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Stock Scandal May Help Open Taiwan Market : Securities: A few big players dominate the action now. Changes could bring more foreign participation.

October 26, 1992|BRUCE EINHORN | SPECIAL TO THE TIMES

TAIPEI, Taiwan — A drama involving shady tycoons, political intrigue, sickbed appeals and millions of dollars has gripped Taiwan's financial and political world for the last month, and the outcome seems sure to change this island's roller-coaster stock market, which has long been manipulated by a group of major players known as "Big Hands."

No one has bigger hands than Oung Ta-ming, the 42-year-old head of one of Taiwan's largest conglomerates, Hualon Group. Oung has ties to powerful figures among the ruling Nationalist Party, but nevertheless was sentenced to prison this month for breach of trust in a complex stock-transfer case that last year forced the resignation of Taiwan's transportation minister.

Underlying this drama is a government effort to end the isolation of Taiwan's tiny market by encouraging foreign investment. The initiative's chances of success, however, are hampered by the market's vulnerability to manipulation by a few players.

"This has been great for foreign institutional investors," says Christopher Galati, an analyst at Jardine Fleming Taiwan Ltd. "The government is finally taking definite steps to clear the playing field for foreign institutional investors."

A few days after Oung's arrest in September, another major stock figure with close ties to Hualon, Lei Po-lung, defaulted on $63 million in stock obligations, setting off a chain reaction that led to the arrest of Lei and others on insider-trading charges.

The market responded to the double blows by plunging nearly 10% to its lowest levels since the Gulf War.

In the days before his conviction, Oung was rushed to a hospital after suffering a mild stroke. Politicians from both the Nationalist Party and the opposition Democratic Progressive Party visited him, as did the court judge, who refused to release Oung on health reasons.

While Oung is appealing his conviction to Taiwan's high court, analysts say the arrests indicate that the days of the Big Hands may be numbered.

"The market will now be able to return to its original function as a channel for financial resources, not a place for gambling," says Liu Shou-shang, a research fellow at the Chung Institution for Economic Research in Taipei. Gamblers found a home in Taiwan's stock exchange during the bull market of the late 1980s, when the stock index soared and Big Hands like Oung and Lei made fortunes. Through skillful use of the market, Oung and his brothers built Hualon into a far-flung group involved in textiles, insurance, electronics and even Taiwan's fledgling aerospace industry.

Hualon is one of the stockholders in Taiwan Aerospace Corp., the government-supported firm that earlier this year backed away from a proposal to purchase up to 40% of Douglas Aircraft, the Long Beach-based division of McDonnell Douglas Corp.

The heady days of the bull market ended abruptly for most Taiwanese in 1990, when the index crashed from 12,000 to around 2,500 in a matter of months.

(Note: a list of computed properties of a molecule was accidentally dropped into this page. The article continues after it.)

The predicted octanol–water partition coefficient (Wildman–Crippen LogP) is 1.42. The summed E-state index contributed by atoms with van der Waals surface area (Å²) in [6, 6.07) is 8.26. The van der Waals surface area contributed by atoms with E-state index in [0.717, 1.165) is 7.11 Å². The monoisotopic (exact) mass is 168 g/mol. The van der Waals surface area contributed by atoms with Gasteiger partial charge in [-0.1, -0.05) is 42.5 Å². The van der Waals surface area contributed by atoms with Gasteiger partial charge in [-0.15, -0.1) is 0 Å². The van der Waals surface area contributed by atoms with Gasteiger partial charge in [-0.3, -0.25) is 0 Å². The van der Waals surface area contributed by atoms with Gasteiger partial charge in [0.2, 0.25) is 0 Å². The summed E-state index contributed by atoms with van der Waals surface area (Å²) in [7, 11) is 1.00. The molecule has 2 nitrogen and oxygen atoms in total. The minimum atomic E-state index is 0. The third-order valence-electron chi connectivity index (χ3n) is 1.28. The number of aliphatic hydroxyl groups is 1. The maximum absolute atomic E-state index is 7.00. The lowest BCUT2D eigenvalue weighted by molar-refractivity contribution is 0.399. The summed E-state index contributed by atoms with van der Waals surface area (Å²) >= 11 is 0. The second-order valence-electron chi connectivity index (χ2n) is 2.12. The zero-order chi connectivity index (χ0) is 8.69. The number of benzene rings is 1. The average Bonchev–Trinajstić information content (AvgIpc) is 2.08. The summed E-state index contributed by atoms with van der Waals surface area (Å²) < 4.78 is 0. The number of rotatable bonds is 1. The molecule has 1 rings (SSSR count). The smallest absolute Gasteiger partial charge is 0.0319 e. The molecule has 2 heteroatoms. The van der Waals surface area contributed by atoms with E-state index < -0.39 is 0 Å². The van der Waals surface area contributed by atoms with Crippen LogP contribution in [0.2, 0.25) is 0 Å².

Bad times really started for Oung, however, in 1991, when Taipei prosecutors began investigating a transfer of shares in one of Hualon's companies to Oung and several others, including the daughter of Transportation Minister Clement Chang. Prosecutors alleged that the transfer prices were far below market value. They arrested Oung after he refused to answer questions in the case.

In recent days, the government has taken further steps to reassure the jittery market, with the Central Bank announcing a cut in the interest rate. Taiwan's newspapers have reported that even President Lee Teng-hui supports a proposal to reduce the 0.6% stock transaction tax.

Yet some analysts remain skeptical. The crackdown on the Big Hands may leave the stock market stable but stagnant, of little use to listed companies. "It will be more difficult to raise funds," says Chiang Tung-feng, a research fellow at the Taiwan Institute of Economic Research. He estimates that Oung and his associates accounted for about 33% of the market's volume before Oung's run-in with the law.

Chiang worries that the crackdown may have the unintended effect of strengthening Taiwan's widespread underground capital markets, which charge interest rates up to 30%.

These markets--part of a traditional Chinese way of borrowing money that avoids legitimate financial institutions--already account for as much as 40% of companies' resources, he says. For the most part, Chiang says, they are not controlled by organized crime, as are similar operations in other countries.

"If the stock market keeps going like this, these underground markets will grow very quickly in the next one to two years," Chiang says.

An official of one of Taiwan's largest business organizations seems unconcerned, however. Kuo Yung-hsiung, deputy secretary general of the Chinese National Federation of Industries, says the crackdown won't hurt the economy.

"This will make the market more normal," he says. "Stock markets are for investing, not for speculating."

That may be, but the stock market has not seen the last of Oung. The biggest of the Big Hands may still have some cards left to play, says Liu Shou-shang of the Chung-Hua Institution. "He is now appealing the sentence," says Liu. "We may still have another crisis if Oung feels uncomfortable with the outcome."

Local media reported last week that Oung is considering running for a seat in the legislature.

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